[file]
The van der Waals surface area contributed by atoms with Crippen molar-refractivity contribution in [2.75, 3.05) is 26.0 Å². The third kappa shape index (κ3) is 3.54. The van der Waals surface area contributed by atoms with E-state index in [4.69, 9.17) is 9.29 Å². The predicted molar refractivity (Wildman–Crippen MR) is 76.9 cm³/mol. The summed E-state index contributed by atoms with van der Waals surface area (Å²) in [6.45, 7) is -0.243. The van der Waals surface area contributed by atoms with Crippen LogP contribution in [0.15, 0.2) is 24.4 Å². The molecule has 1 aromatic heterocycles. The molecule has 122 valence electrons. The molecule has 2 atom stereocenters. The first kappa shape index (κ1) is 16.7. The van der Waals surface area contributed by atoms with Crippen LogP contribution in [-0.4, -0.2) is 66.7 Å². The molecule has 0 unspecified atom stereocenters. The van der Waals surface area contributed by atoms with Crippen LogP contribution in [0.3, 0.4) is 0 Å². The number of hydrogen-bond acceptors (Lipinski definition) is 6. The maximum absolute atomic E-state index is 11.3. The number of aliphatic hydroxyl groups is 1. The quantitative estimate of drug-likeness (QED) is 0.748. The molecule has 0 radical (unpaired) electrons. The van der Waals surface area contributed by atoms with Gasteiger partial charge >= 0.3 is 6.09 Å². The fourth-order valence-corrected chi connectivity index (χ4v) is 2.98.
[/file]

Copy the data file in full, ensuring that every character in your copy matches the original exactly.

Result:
The van der Waals surface area contributed by atoms with Crippen molar-refractivity contribution in [2.75, 3.05) is 26.0 Å². The third kappa shape index (κ3) is 3.54. The van der Waals surface area contributed by atoms with E-state index in [4.69, 9.17) is 9.29 Å². The predicted molar refractivity (Wildman–Crippen MR) is 76.9 cm³/mol. The summed E-state index contributed by atoms with van der Waals surface area (Å²) in [6.45, 7) is -0.243. The van der Waals surface area contributed by atoms with Crippen LogP contribution in [0.15, 0.2) is 24.4 Å². The molecule has 1 aromatic heterocycles. The molecule has 122 valence electrons. The molecule has 2 atom stereocenters. The first kappa shape index (κ1) is 16.7. The van der Waals surface area contributed by atoms with Crippen LogP contribution in [-0.4, -0.2) is 66.7 Å². The molecule has 0 unspecified atom stereocenters. The van der Waals surface area contributed by atoms with Crippen LogP contribution in [0.3, 0.4) is 0 Å². The number of hydrogen-bond acceptors (Lipinski definition) is 6. The maximum absolute atomic E-state index is 11.3. The number of aliphatic hydroxyl groups is 1. The quantitative estimate of drug-likeness (QED) is 0.748. The molecule has 0 radical (unpaired) electrons. The van der Waals surface area contributed by atoms with Gasteiger partial charge >= 0.3 is 6.09 Å². The fourth-order valence-corrected chi connectivity index (χ4v) is 2.98.